Posted: Thursday, March 27th 2014 at 6:54am
House finalizing bill to stop cuts to Medicare doctors
By The Associated Press
WASHINGTON (AP) -- Doctors who treat Medicare patients would get a last-minute reprieve from a scheduled 24 percent cut in their government reimbursements under a bill that's on track to pass the House.
It would be the 17th time Congress has stepped in with a temporary fix to a poorly designed Medicare fee formula that dates to a 1997 budget law. House action, expected Thursday, comes after efforts to permanently fix the formula appear to have fizzled.
The heavily lobbied legislation also contains numerous other health care provisions of interest to doctors, hospitals, drug companies and other health care providers.
The House was to vote under special expedited procedures that require a two-thirds vote to pass, and there was at least some uncertainty about whether the measure would advance, with some senior Democrats still pressing for a permanent solution.
Timing in the Senate was also uncertain, although there was a lot of pressure to act by a Monday midnight deadline. Otherwise, Medicare would stop processing payments to doctors until the payment fix was enacted.
Senate Majority Leader Harry Reid, D-Nev., was likely to seek to speed the measure through the Senate as early as Thursday, but it would take cooperation from all 100 senators to make that happen.
There is widespread support for bipartisan legislation to repair, once and for all, the broken Medicare formula, but there is no agreement on how to bear the 10-year, $140 billion cost.
"The permanent fix that's being talked about is a good fix, and there's an agreement - bipartisan, bicameral agreement on the long-term fix," House Speaker John Boehner, R-Ohio, said. "What there isn't agreement on is, `How are we going to pay for it?'" He said the House would vote on the temporary fix Thursday.
New Senate Finance Committee Chairman Ron Wyden, D-Ore., wants to keep working on a permanent solution. He proposes using savings from lower costs for operations in Afghanistan. Republicans are demanding savings from President Barack Obama's health care law. The resulting impasse has left lawmakers little alternative other than to pass another temporary fix.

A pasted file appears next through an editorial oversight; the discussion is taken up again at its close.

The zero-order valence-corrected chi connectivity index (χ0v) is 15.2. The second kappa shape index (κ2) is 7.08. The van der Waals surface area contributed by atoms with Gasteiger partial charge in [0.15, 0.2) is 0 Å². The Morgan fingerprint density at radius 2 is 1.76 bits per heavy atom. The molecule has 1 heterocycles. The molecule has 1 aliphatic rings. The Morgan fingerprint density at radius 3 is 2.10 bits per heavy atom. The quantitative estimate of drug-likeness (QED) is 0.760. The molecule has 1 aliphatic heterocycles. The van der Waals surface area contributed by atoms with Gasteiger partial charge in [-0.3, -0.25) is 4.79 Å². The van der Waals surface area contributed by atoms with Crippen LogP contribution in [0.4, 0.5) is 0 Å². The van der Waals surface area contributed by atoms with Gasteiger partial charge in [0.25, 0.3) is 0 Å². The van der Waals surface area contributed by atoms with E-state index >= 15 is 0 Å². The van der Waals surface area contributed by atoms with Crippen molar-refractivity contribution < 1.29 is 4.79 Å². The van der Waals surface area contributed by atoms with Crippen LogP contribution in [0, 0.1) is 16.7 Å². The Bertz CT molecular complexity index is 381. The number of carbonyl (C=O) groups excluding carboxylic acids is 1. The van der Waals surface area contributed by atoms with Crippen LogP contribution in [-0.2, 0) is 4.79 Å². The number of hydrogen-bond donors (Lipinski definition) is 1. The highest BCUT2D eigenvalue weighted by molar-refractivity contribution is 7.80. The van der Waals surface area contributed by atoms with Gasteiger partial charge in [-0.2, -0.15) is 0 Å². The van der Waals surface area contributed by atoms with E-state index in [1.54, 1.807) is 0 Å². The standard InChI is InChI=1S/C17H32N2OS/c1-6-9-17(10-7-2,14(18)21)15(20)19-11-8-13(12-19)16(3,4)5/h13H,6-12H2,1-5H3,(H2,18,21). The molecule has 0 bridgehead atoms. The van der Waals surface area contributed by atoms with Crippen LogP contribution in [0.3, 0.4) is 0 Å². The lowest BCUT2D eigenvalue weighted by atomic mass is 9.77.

"If you just keep going with these temporary solutions, you waste time, you waste money, you threaten the access for seniors to their doctors," Wyden said. "And the reality is, the patches as they are called, they're not free either. You still have to come up with the money."
The measure blends $16 billion to address Medicare physicians' payments with about $6 billion more for a variety of other expiring health care provisions, like higher Medicare payments to rural hospitals and for ambulance rides in rural areas. Wednesday night, the Congressional Budget Office released an analysis that said the bill would increase spending by $14 billion over the next two years and almost $11 billion of the measures' savings wouldn't accrue until 2024.
The bill also contains a provision benefiting, among others, Amgen Inc., which produces an oral drug for kidney dialysis patients. It would extend through 2024 a controversial provision to allow payments for Sensipar, which is made by Amgen, to be made on top of other payments made to treat Medicare patients with kidney disease. It also eases cuts to dialysis providers who have battled with drug companies over the issue.
The temporary measure is financed by a variety of familiar cuts to health care providers, though some gamesmanship is being employed. For instance, the measure includes additional cuts to hospitals that treat a "disproportionate share" of uninsured and Medicaid patients - but delays planned implementation of existing cuts for a year. The authors of the bill also use budget gimmicks to squeeze more savings from a Medicare providers payment cut that is 10 years down the road.
The measure would give Medicare doctors a 0.5 percent fee increase through the end of the year. It also creates two new mental health grant programs, including $60 million over four years for outpatient treatment for people with serious mental illness. It adjusts the fee schedule under Medicare for providers who treat patients in California, a step designed to adjust for population growth.
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